The Handmaid S Tale Quotes

Quotes tagged as "the-handmaid-s-tale" Showing 1-15 of 15
Margaret Atwood
“How were we to know we were happy?”
Margaret Atwood

Margaret Atwood
“The way love feels is always only approximate. I would like to be without shame. I would like to be shameless. I would like to be ignorant. Then I would not know how ignorant I was.”
Margaret Atwood

Margaret Atwood
“The tulips along the border are redder than ever, opening, no longer wine cups but chalices; thrusting themselves up, to what end? They are, after all, empty. When they are old they turn themselves inside out, explode slowly, the petals thrown like shards.”
Margaret Atwood, The Handmaid's Tale

Margaret Atwood
“I was nervous. How was I to know he loved me? It might be just an affair. Why did we ever say just? Though at that time men and women tried each other on, casually, like suits, rejecting whatever did not fit.”
Margaret Atwood, The Handmaid's Tale

Margaret Atwood
“On the top of my desk there are initials, carved into the wood, and dates...This carving, done with a pencil dug many times into the warn varnish of the desk, has the pathos of all vanished civilizations. It's like a handprint on stone. Whoever made this was once alive.”
Margaret Atwood, The Handmaid's Tale

Margaret Atwood
“I know why there is no glass, in front of the watercolor picture of blue irises, and why the window opens only partly and why the glass in it is shatter-proof. It isn't running away they're afraid of. We wouldn't get far. It's those other escapes, the ones you can open in yourself, given a cutting edge.”
Margaret Atwood, The Handmaid's Tale

Margaret Atwood
“But I keep on going with this sad and hungry and sordid, this limping and mutilated story, because after all I want you to hear it, as I will hear yours too if I ever get the chance, if I meet you or if you escape, in the future or in heaven or in prison or underground, some other place. What they have in common is that they’re not here. By telling you anything at all I’m at least believing in you, I believe you’re there, I believe you into being. Because I’m telling you this story I will your existence. I tell, therefore you are.”
Margaret Atwood, The Handmaid's Tale

Margaret Atwood
“Possible, impossible. What could be done? We thought we had such problems. How were we to know we were happy?”
Margaret Atwood

Margaret Atwood
“I want anything that breaks the monotony, subverts the perceived respectable order of things.”
Margaret Atwood, The Handmaid's Tale

Margaret Atwood
“I find the entrance to the women's washroom...There's a rest area, gently lit in pinkish tones, with several easy chairs and a sofa, in a lime-green bamboo-shoot print, with a wall clock above it in a gold filigree frame. Here they haven't removed the mirror, there's a long one opposite the sofa. You need to know, here, what you look like.”
Margaret Atwood, The Handmaid's Tale

Margaret Atwood
“Better? I say, in a small voice. How can he think this is better?

Better never means better for everyone, he says. It always means worse, for some.”
Margaret Atwood, The Handmaid's Tale

Margaret Atwood
“The summer dresses are unpacked and hanging in the closet, two of them, pure cotton, which is better than synthetics like the cheaper ones, though even so, when it's muggy, in July and August, you sweat inside them. No worry about sunburn though, said Aunt Lydia. The spectacles women used to make of themselves. Oiling themselves like roast meat on a spit, and bare backs and shoulders, on the street, in public, and legs, not even stockings on them, no wonder those things used to happen. [...] And not good for the complexion, not at all, wrinkle you up like a dried apple. But we weren't supposed to care about our complexions any more, she'd forgotten that.”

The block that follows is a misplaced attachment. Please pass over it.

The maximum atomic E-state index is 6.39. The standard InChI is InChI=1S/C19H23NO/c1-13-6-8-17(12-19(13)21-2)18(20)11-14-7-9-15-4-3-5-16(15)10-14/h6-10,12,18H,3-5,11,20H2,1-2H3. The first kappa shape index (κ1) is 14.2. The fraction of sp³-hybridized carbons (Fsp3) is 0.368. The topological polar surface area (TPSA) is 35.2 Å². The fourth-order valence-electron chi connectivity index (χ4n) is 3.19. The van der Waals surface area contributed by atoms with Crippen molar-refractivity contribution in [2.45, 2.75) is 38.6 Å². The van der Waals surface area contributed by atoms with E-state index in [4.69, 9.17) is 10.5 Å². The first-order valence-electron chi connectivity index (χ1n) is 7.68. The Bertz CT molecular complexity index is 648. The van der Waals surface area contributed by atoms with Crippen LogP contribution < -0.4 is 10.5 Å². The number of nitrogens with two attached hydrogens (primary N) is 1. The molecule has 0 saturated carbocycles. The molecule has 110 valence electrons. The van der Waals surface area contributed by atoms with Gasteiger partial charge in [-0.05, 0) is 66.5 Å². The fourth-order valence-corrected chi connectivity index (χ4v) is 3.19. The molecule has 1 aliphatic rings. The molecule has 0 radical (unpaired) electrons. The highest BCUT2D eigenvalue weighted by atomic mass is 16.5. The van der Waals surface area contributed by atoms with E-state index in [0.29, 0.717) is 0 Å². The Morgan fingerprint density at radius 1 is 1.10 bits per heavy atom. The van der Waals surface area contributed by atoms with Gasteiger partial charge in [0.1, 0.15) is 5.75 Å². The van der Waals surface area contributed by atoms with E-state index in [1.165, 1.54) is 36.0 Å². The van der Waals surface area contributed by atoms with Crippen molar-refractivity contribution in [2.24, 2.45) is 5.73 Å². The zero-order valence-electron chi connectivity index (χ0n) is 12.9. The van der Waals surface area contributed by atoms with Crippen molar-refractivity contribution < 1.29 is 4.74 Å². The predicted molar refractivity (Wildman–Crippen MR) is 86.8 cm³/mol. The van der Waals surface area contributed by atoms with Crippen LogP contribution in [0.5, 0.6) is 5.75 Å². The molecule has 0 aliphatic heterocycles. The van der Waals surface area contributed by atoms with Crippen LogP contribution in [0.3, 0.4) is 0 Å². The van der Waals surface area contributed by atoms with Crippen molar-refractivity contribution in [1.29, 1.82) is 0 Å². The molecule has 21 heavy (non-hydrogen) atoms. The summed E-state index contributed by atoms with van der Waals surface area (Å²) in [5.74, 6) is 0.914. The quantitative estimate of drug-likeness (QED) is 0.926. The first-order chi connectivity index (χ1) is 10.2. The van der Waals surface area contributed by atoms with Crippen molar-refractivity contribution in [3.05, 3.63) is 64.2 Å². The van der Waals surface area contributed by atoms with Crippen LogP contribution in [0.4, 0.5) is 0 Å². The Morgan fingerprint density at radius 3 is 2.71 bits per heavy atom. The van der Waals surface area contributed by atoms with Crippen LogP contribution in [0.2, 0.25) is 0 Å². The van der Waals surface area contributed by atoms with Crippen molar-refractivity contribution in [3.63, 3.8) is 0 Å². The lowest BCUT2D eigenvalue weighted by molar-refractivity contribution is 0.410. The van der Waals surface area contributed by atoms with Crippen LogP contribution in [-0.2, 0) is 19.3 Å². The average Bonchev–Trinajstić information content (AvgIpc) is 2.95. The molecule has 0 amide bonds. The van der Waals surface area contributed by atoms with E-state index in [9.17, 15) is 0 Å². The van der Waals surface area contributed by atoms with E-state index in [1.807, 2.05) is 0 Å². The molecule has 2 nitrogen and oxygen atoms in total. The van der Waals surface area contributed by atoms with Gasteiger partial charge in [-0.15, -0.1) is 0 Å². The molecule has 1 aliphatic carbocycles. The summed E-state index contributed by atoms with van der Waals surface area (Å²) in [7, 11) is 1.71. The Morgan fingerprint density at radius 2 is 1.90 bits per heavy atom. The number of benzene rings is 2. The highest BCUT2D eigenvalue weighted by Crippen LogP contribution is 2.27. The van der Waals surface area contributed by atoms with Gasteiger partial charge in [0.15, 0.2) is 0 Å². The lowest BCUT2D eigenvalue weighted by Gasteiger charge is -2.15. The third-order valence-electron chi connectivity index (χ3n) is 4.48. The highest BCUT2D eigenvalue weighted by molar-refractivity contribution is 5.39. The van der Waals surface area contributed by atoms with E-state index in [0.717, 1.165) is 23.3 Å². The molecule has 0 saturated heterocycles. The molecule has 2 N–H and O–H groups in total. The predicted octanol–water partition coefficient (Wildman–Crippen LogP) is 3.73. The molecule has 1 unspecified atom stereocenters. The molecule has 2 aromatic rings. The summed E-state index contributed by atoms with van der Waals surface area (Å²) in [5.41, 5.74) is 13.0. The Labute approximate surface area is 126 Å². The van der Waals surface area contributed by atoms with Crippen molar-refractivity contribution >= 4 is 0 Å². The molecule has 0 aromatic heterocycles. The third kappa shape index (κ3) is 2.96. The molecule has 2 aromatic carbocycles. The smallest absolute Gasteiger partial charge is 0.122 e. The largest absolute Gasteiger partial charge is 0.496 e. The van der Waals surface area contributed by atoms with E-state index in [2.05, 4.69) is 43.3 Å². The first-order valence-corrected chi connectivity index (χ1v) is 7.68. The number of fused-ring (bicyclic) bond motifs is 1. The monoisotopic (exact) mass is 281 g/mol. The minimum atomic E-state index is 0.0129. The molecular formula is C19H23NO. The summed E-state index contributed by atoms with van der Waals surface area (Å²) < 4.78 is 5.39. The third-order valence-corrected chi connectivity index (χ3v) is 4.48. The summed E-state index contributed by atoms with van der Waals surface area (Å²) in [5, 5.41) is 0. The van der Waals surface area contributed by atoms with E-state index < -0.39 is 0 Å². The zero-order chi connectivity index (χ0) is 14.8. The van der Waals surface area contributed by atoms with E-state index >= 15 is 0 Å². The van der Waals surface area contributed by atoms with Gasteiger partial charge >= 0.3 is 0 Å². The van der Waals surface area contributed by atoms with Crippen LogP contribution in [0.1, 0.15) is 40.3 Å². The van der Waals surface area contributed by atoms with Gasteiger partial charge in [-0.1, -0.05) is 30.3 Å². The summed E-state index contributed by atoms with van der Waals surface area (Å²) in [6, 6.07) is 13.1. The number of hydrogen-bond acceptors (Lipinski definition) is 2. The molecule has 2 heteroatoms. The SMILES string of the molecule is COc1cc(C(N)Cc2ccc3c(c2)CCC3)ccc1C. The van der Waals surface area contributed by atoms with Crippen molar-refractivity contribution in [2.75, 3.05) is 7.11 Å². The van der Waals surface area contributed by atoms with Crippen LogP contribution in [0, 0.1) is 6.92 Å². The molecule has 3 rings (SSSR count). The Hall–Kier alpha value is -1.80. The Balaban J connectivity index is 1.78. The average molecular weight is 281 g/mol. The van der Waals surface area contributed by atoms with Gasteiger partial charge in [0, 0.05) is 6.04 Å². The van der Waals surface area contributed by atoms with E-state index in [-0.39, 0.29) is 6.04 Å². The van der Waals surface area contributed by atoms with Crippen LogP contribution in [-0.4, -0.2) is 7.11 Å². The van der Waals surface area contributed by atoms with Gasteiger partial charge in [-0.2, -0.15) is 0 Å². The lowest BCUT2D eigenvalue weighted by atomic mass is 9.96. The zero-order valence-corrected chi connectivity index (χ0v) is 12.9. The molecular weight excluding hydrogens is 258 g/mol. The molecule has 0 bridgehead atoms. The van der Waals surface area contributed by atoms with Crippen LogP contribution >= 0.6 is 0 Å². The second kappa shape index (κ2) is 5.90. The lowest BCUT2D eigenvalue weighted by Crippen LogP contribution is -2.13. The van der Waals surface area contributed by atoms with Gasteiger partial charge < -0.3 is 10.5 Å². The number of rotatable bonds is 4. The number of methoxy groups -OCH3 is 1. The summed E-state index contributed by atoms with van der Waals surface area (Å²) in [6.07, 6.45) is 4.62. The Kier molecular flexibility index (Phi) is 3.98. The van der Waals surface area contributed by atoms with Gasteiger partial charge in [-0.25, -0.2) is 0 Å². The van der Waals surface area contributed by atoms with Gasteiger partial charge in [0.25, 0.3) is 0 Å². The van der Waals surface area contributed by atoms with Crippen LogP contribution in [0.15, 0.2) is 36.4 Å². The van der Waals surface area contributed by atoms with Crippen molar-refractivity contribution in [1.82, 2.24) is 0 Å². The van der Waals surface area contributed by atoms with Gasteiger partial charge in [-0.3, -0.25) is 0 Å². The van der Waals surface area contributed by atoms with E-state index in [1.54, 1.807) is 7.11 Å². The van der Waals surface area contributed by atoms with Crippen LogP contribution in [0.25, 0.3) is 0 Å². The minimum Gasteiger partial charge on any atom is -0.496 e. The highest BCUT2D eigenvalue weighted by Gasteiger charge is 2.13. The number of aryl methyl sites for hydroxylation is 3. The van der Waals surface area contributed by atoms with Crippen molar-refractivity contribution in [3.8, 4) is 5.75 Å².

Margaret Atwood, The Handmaid's Tale

Margaret Atwood
“We lived, as usual, by ignoring. Ignoring isn't the same as ignorance, you have to work at it.

Nothing changes instantaneously: in a gradually heating bathtub you'd be boiled to death before you knew it.

There were stories in the newspapers, of course, corpses in ditches or the woods, bludgeoned to death or mutilated, interfered with, as they used to say, but they were about other women, and the men who did such things were other men. None of them were the men we knew.

The newspaper stories were like dreams to us, bad dreams dreamt by others. How awful, we would say, and they were, but they were awful without being believable. They were too melodramatic, they had a dimension that was not the dimension of our lives.

We were the people who were not in the papers. We lived in the blank white spaces at the edges of print. It gave us more freedom. We lived in the gaps between the stories.”
Margaret Atwood

Margaret Atwood
“I have enough daily bread, so I won't waste time on that. It isn't the main problem. The problem is getting it down without choking on it.

Now we come to forgiveness. Don't worry about forgiving me right now. There are more important things. For instance: keep the others safe, if they are safe.

Don't let them suffer too much. If they have to die, let it be fast. You might even provide a Heaven for them. We need You for that. Hell we can make for ourselves.”
Margaret Atwood

Margaret Atwood
“Bytelling you anything at
all I’m at least believing in you, I
believe you’re there, I believe you
into being. Because I’m telling
you this story I will your
existence. I tell, therefore you
are.”
Margaret Atwood, The Handmaid's Tale